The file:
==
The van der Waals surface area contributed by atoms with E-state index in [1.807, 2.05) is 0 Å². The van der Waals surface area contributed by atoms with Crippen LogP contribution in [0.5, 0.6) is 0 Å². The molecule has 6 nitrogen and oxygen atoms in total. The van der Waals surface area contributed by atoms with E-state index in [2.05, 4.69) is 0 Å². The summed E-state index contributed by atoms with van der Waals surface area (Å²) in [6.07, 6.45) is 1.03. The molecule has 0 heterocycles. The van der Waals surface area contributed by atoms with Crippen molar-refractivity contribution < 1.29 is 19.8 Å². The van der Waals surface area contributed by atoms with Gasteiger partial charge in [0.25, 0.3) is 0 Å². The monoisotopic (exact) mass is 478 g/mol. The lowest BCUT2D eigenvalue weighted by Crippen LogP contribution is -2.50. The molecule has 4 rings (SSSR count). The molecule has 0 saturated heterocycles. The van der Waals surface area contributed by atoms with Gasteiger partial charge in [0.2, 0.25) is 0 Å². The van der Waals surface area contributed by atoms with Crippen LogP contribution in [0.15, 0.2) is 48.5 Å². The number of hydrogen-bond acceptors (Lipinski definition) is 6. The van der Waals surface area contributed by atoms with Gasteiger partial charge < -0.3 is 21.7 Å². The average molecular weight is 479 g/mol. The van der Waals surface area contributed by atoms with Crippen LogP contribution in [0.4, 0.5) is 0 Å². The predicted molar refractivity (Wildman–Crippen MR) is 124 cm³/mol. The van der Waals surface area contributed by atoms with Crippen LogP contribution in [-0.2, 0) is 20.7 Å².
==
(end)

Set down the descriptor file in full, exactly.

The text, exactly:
The van der Waals surface area contributed by atoms with E-state index in [1.807, 2.05) is 0 Å². The van der Waals surface area contributed by atoms with Crippen LogP contribution in [0.5, 0.6) is 0 Å². The molecule has 6 nitrogen and oxygen atoms in total. The van der Waals surface area contributed by atoms with E-state index in [2.05, 4.69) is 0 Å². The summed E-state index contributed by atoms with van der Waals surface area (Å²) in [6.07, 6.45) is 1.03. The molecule has 0 heterocycles. The van der Waals surface area contributed by atoms with Crippen molar-refractivity contribution < 1.29 is 19.8 Å². The van der Waals surface area contributed by atoms with Gasteiger partial charge in [0.25, 0.3) is 0 Å². The monoisotopic (exact) mass is 478 g/mol. The lowest BCUT2D eigenvalue weighted by Crippen LogP contribution is -2.50. The molecule has 4 rings (SSSR count). The molecule has 0 saturated heterocycles. The van der Waals surface area contributed by atoms with Gasteiger partial charge in [0.2, 0.25) is 0 Å². The van der Waals surface area contributed by atoms with Crippen LogP contribution in [0.15, 0.2) is 48.5 Å². The number of hydrogen-bond acceptors (Lipinski definition) is 6. The van der Waals surface area contributed by atoms with Gasteiger partial charge < -0.3 is 21.7 Å². The average molecular weight is 479 g/mol. The van der Waals surface area contributed by atoms with Crippen LogP contribution in [0.4, 0.5) is 0 Å². The predicted molar refractivity (Wildman–Crippen MR) is 124 cm³/mol. The van der Waals surface area contributed by atoms with Crippen LogP contribution in [-0.2, 0) is 20.7 Å².